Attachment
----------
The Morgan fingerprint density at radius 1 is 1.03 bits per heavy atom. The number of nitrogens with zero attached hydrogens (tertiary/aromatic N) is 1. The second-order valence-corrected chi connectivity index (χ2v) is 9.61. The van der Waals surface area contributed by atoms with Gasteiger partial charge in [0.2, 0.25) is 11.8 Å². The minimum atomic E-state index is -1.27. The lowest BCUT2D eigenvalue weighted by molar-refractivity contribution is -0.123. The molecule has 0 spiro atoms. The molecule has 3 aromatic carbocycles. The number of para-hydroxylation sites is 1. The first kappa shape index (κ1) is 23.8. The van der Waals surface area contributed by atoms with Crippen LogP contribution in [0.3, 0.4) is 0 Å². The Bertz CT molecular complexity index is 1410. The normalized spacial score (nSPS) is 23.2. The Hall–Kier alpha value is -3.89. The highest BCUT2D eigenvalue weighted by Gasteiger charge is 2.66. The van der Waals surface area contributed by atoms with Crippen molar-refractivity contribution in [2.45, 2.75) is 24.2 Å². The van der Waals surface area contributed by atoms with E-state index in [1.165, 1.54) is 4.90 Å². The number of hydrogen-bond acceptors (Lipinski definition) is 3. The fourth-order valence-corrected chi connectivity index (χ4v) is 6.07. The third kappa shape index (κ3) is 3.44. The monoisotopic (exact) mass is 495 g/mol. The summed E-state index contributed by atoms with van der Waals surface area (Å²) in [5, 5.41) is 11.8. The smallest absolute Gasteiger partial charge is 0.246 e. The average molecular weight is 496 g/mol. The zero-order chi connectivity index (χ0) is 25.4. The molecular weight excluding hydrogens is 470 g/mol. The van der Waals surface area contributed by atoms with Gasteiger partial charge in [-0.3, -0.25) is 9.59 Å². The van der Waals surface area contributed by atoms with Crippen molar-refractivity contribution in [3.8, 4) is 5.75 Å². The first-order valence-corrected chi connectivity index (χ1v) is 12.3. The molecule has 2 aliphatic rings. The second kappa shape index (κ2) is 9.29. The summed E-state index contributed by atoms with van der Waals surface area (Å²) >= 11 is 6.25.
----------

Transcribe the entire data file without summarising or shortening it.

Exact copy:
The Morgan fingerprint density at radius 1 is 1.03 bits per heavy atom. The number of nitrogens with zero attached hydrogens (tertiary/aromatic N) is 1. The second-order valence-corrected chi connectivity index (χ2v) is 9.61. The van der Waals surface area contributed by atoms with Gasteiger partial charge in [0.2, 0.25) is 11.8 Å². The minimum atomic E-state index is -1.27. The lowest BCUT2D eigenvalue weighted by molar-refractivity contribution is -0.123. The molecule has 0 spiro atoms. The molecule has 3 aromatic carbocycles. The number of para-hydroxylation sites is 1. The first kappa shape index (κ1) is 23.8. The van der Waals surface area contributed by atoms with Crippen LogP contribution in [0.3, 0.4) is 0 Å². The Bertz CT molecular complexity index is 1410. The normalized spacial score (nSPS) is 23.2. The Hall–Kier alpha value is -3.89. The highest BCUT2D eigenvalue weighted by Gasteiger charge is 2.66. The van der Waals surface area contributed by atoms with Crippen molar-refractivity contribution in [2.45, 2.75) is 24.2 Å². The van der Waals surface area contributed by atoms with E-state index in [1.165, 1.54) is 4.90 Å². The number of hydrogen-bond acceptors (Lipinski definition) is 3. The fourth-order valence-corrected chi connectivity index (χ4v) is 6.07. The third kappa shape index (κ3) is 3.44. The monoisotopic (exact) mass is 495 g/mol. The summed E-state index contributed by atoms with van der Waals surface area (Å²) in [5, 5.41) is 11.8. The smallest absolute Gasteiger partial charge is 0.246 e. The average molecular weight is 496 g/mol. The zero-order chi connectivity index (χ0) is 25.4. The molecular weight excluding hydrogens is 470 g/mol. The van der Waals surface area contributed by atoms with Gasteiger partial charge in [-0.3, -0.25) is 9.59 Å². The van der Waals surface area contributed by atoms with Crippen molar-refractivity contribution in [3.8, 4) is 5.75 Å². The first-order valence-corrected chi connectivity index (χ1v) is 12.3. The molecule has 2 aliphatic rings. The second kappa shape index (κ2) is 9.29. The summed E-state index contributed by atoms with van der Waals surface area (Å²) >= 11 is 6.25.